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Sweat-activated biocompatible batteries for epidermal electronic and microfluidic systems

Abstract

Recent advances in materials, mechanics and design have led to the development of ultrathin, lightweight electronic devices that can conformally interface with human skin. With few exceptions, these devices rely on electrical power to support sensing, wireless communication and signal conditioning. Unfortunately, most sources of such power consist of batteries constructed using hazardous materials, often with form factors that frustrate incorporation into skin-like, or epidermal, electronic devices. Here we report a biocompatible, sweat-activated battery technology that can be embedded within a soft, microfluidic platform. The battery can be used in a detachable electronic module that contains wireless communication and power management systems, and is capable of continuous on-skin recording of physiological signals. To illustrate the practical utility of our approach, we show using human trials that the sweat-activated batteries can operate hybrid microfluidic/microelectronic systems that simultaneously monitor heart rate, sweat chloride and sweat pH.

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Fig. 1: Working principles and characteristics of an SAC.
Fig. 2: Discharge properties and EIS studies of SAC.
Fig. 3: Power management circuit and its characteristics.
Fig. 4: SAC-powered, skin-interfaced hybrid microfluidic–microelectronic system.

Data availability

The data that support the plots within this paper and other findings of this study are available from the corresponding authors upon reasonable request.

Code availability

Custom-developed firmware for the electronic module and LabView data acquisition software for hardware characterization are available from the corresponding authors upon reasonable request.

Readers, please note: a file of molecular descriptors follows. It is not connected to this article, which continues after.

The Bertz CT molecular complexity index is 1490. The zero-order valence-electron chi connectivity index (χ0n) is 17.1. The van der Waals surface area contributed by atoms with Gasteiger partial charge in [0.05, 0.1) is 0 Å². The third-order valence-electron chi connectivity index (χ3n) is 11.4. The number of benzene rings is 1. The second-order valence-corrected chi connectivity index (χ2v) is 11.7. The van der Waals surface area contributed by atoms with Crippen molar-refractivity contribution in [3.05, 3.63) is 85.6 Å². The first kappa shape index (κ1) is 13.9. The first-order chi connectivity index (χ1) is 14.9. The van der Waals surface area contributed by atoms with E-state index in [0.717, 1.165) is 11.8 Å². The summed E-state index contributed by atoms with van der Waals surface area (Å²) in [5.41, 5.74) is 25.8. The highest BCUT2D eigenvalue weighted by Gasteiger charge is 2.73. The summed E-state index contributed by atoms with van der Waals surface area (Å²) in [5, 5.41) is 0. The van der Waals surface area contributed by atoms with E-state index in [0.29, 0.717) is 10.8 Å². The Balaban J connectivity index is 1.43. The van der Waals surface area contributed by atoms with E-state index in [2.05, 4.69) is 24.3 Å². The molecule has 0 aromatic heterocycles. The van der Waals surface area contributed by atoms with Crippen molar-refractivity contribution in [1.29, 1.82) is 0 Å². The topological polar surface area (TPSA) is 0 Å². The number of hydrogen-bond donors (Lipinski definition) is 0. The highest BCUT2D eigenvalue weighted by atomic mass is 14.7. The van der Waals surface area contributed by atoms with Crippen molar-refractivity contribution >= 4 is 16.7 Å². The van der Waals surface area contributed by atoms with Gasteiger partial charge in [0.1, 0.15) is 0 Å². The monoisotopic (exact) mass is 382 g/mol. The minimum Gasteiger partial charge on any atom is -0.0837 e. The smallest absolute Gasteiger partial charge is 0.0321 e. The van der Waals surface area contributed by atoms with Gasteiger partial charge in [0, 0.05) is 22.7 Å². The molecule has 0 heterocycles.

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Acknowledgements

This research was funded by the Air Force Research Laboratory (AFRL) Human Signatures Branch through Core funds provided to Northwestern University under contract FA8650-14-D-6516. S.W., T.H. and S.M. acknowledge support from the ‘Top Open’ programme (Tsinghua University, P. R. China), the visiting scholar programme (grant no. 201706235005, China Scholarship Council) and the Indo-US Science and Technology Forum (grant no. SERB-IUSSTF-2017/192) respectively. This work utilized the Northwestern University Micro/Nano Fabrication Facility (NUFAB), which is partially supported by the Soft and Hybrid Nanotechnology Experimental (SHyNE) resource (NSF ECCS-1542205), the Materials Research Science and Engineering Center (DMR-1720139), the State of Illinois and Northwestern University.

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J.A.R., A.J.B., R.G. and S.P.L. conceived the project, designed the studies and analysed and interpreted the data. A.J.B. designed and developed the batteries, microfluidics, pH sensor and chloride sensor. S.P.L. designed and developed the electronics. W.L. developed the firmware. A.J.B., I.H., S.W., T.H., S.M. and N.N. worked on testing and optimizing the batteries. S.P.L., C.-J.S. and P.G. worked on fabricating and testing of the electronics. A.J.B. and J.C. worked on fabricating the microfluidics. J.K. assisted in optical studies. W.J.J., J.T.R. and R.T. assisted in testing the devices. A.J.B., S.P.L., W.J.J., I.H., R.G. and J.A.R. composed the manuscript.

Corresponding authors

Correspondence to R. Ghaffari or J. A. Rogers.

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Competing interests

J.A.R., S.P.L., W.L. and R.G. are cofounders and/or employees of Epicore Biosystems, Inc., a company that pursues commercialization of microfluidic devices for wearable applications.

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Supplementary Figs. 1–9, discussion, equations and Table 1.

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Bandodkar, A.J., Lee, S.P., Huang, I. et al. Sweat-activated biocompatible batteries for epidermal electronic and microfluidic systems. Nat Electron 3, 554–562 (2020). https://doi.org/10.1038/s41928-020-0443-7

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